* Fronde, in his essay on Julius Caesar, says: * The age was saturated with cant.'
glorious days of Greek literature lay behind; the Roman literature, not excepting the Ciceronian and Augustan periods, was a re-working of Greek materials and reproduction (of a high order) of Greek models. 4 The rich literary amateur, who should have been a Maecenas, became an author himself.'1 In politics the masses had asserted themselves. They constituted a perpetual problem and menace to statesmen of the Republic, and were a large factor in setting up the Empire under which they were fed, petted, and amused. Philosophy was popularised as far as possible. Much of the highest thought of Plato had filtered down among the masses, and a smattering of philosophy was an essential part of an ordinary liberal education. The post-Aristotelian philosophies tended to become religious and to take their share in meeting the general demand for moral guidance. But religion above all else assumed a popular form. Philosophy was the only religion of the educated, and the masses were no longer interested in any state cult. Popular preachers and lecturers were in demand—an ancient Salvation Army. The people had recourse to the new gods brought in from the Orient. The Roman state was constantly compelled in religious matters to make concessions to popular demands in introducing more emotional and individual methods (e.g. auppUccUiones, lectisternia, ludi), and in gradually recognising foreign cults to which the people were devoted. Even the strong hand of Rome governed by astutely yielding to the populace.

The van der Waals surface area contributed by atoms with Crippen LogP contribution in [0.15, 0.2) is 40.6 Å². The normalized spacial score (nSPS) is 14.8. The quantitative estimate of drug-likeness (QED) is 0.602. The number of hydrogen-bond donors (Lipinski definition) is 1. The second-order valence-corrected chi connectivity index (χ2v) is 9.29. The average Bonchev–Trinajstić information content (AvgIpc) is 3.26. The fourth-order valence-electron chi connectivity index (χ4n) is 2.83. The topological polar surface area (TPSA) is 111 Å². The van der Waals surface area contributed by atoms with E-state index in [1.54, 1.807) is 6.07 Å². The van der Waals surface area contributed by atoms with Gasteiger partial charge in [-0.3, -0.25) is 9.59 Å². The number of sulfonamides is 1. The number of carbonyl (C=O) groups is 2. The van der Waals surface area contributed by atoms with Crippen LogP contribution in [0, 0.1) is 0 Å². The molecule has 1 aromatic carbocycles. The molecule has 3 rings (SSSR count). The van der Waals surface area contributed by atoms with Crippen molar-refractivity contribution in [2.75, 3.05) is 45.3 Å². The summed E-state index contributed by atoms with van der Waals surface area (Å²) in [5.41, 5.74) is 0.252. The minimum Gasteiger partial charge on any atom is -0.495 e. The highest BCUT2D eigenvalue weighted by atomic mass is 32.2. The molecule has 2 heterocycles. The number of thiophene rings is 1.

This Graeco-Roman age must strike the student as very modern. In reading its records we often forget we are septtc^d from these ancients by so many centuries. As ^tiflHHhf this modernness we feel ourselves more at home p 1 Dill» Society t p. 95.
in the era commencing with Alexander, and can more readily sympathise with the succeeding centuries than we can with mediaevalism. There is much of the philosophy of Plato and Aristotle that seems intended for another order of things, whereas the philosophies that interpreted the world to the Graeco-Roman age—though less original and less interesting—deal with more familiar topics. Their problems—philosophical, religious, economic, soeial and political—touch us of a later era very closely.
The social habits are very modern : to travel for business, pleasure, or education was quite usual. The nouveaux riches were as objectionable then as now. The international exchange of wares, manners, thought, and religion was, more especially in the Roman Empire, as active as at the present day. Facilities of communication were more abundant than at any time prior to the invention of steam and the era of railway construction. From the second Punic war women became as prominent almost as in our suffragette age. Their virtues and weaknesses were much the same. They loved display and fine dresses ; they were susceptible to flattery. Ovid tells how they came to be seen rather than to see : ' spectatum veniunt : veniunt spectentur ut ipsae.' The excavations at Pompeii show how ladies attempted to escape with their jewels and valuables, and have unearthed sad memorials of mother love. Programmes of amusements, especially of the amphitheatre, were in regular use. Gossip and slander formed part of society's daily food. There was the same reverence then as now, even among ^ roués like Ovid, for the innocence of girlhood. Manages * de convenance were in vogue with similar results. Cultivated men were alarmed at a degraded popular taste as among ourselves, when an ephemeral musical comedy will draw a packed house for a whole season while an excellent cast of Shakespeare is little appreciated. So with the later Greeks and Romans mimes and farces and even coarser amusements ousted drama posae&svi^ ucrç \sm\